“Picture the center of the Earth, picture your spine and feet firmly grounded, picture a light beam connecting you into the ground, connecting you to the roots of all life. Breathe in the connection of all human beings, breathe out injustice.” David Jameson opened his discussion with this short meditation before diving into the lives of enslaved women during a lunch and learn event at MOCA Jacksonville. Acknowledging that a woman might be better suited to speak on the subject, Jameson read book excerpts and interviews from enslaved women rather than pushing his own ideologies on artist Kara Walker’s intense exhibition, “Cut to the Quick.”
Based in New York, Walker is best known for her candid investigation of race, gender, sexuality and violence through silhouetted figures. Her current MOCA exhibition, “Cut To The Quick,’ addresses the legacy of slavery and colonialism. Though rarely referred to in history classes or text books, sexual violence was always present in slavery and Walker work throws this reality in viewers’ faces.
Frames of inky silhouettes fill the blood-red painted walls of MOCA’s third floor. Simplified black forms accentuate the harshness depicted: severed heads, spilling organs, mistresses stomping the heads of enslaved children, enslaved women with their heads buried in the lap of their masters. Walker’s silhouette style mimics the early 19th-century fad of elegant wall decorations creating horrific historical imagery with charm. Her meticulous process is purposeful, and for that I am thankful. Any more detail would be hard to bear.
Similar to Walker’s work, the words of enslaved women like Savilla Burrell, Fannie Berry and Vina Still stray from the common narrative of empathy and victimization. Berry’s own words, as found in Slave Narratives, a folk history of slavery in the U.S., convey the fight against the sexual abuse from their masters and the jealous rage of mistresses: “Once he tried to throw me, but he couldn’t. We tousled and knocked over chairs and when I got a grip I scratched his face all to pieces and there was no more bothering Fannie from him.”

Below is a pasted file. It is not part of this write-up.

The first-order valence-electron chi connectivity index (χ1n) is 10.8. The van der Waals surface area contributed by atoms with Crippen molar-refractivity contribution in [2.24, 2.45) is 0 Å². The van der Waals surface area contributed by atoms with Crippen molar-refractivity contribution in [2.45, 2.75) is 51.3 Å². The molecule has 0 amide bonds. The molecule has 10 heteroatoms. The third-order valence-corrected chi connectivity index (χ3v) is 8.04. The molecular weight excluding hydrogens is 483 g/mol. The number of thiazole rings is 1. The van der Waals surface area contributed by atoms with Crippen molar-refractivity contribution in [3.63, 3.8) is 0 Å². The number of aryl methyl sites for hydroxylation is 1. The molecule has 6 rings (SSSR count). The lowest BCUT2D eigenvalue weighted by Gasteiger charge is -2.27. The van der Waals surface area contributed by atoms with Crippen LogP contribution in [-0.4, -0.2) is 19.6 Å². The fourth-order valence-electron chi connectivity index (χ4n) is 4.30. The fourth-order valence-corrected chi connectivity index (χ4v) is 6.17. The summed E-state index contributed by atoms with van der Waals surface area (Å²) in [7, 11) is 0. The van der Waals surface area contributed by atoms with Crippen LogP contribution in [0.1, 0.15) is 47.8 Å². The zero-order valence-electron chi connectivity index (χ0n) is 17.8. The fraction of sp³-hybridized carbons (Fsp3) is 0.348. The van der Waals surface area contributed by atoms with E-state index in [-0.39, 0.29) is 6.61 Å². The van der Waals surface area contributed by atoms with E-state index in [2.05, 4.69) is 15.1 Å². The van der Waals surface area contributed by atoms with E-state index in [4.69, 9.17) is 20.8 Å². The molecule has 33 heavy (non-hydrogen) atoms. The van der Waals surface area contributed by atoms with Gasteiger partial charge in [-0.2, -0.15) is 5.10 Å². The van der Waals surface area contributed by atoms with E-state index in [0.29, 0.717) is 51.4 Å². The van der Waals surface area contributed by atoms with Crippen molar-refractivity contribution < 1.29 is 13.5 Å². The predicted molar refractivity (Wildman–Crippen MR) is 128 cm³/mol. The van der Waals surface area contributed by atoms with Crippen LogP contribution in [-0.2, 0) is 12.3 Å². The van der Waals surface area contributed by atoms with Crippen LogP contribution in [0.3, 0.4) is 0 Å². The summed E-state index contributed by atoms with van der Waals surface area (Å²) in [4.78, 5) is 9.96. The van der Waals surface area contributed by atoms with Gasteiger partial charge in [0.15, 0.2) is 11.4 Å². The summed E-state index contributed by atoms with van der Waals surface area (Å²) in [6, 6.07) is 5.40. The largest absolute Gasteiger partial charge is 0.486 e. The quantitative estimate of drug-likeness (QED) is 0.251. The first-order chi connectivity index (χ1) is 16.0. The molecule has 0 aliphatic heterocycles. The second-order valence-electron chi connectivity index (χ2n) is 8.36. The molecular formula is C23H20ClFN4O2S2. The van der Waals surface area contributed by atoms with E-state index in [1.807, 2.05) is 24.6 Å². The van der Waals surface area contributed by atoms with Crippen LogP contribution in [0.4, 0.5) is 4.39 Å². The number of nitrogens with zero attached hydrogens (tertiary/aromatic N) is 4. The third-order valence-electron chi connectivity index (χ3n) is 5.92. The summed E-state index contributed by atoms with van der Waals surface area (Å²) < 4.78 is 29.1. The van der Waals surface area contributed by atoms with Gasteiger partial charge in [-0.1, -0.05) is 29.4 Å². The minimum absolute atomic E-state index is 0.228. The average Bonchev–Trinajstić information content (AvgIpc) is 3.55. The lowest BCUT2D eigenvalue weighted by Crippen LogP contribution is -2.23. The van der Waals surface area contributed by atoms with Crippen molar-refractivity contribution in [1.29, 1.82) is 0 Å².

Confederate monuments continue to be acknowledged as historical sites in the South. The homes of slave owners and antebellum presidents are considered historical landmarks and the towering statues created in their likenesses are continually defended, while former slave markets and slave quarters are not considered worthy of restoration or protection and are largeled ignored despite the fact that Blacks comprised at least half the colonial population of certain cities. Today, people are attending Civil War reenactments on the very land Blacks were raped and flogged.
“Public art claiming to represent our collective memory is just as often a work of historical erasure and political manipulation,” novelist Zadie Smith wrote in The New York Review about Walker’s work. “It is just as often the violent inscription of myth over truth, a form of ‘over-writing’—one story, overlaid and thus obscuring another—modeled in three dimensions.” Walker turns this “over-writing” on its head, overlaying her own history atop archival imagery. In “Exodus of Confederates From Atlanta” from Harper’s Pictorial History of the Civil War (Annotated), 2005, she prints woodblock silhouettes of enslaved men and women over photographically enlarged plates from an 1868 compilation of Civil War illustrations, originally published in Harper’s Magazine.
Walker’s “Cut To The Quick” is hard: It hurts to be immersed in so much violence. But it is a necessary component of understanding the <true> history of our nation. As the fight for unwriting the false narrative laid upon us by political institutions continues, it is not common in our age of division and misinformation to sit between walls of truth. Art makes space for a vessel of veracity as it has for many years.
I’ll leave you with a excruciating memory from Harriet Jacobs, a Black writer born into slavery. “Even the little child, before she is 12 years old, will become prematurely knowing in evil things. Soon she will learn to tremble when she hears her master’s footfall. She will be compelled to realize that she is no longer a child.”
“Cut to the Quick” will be on display at MOCA through Oct. 2.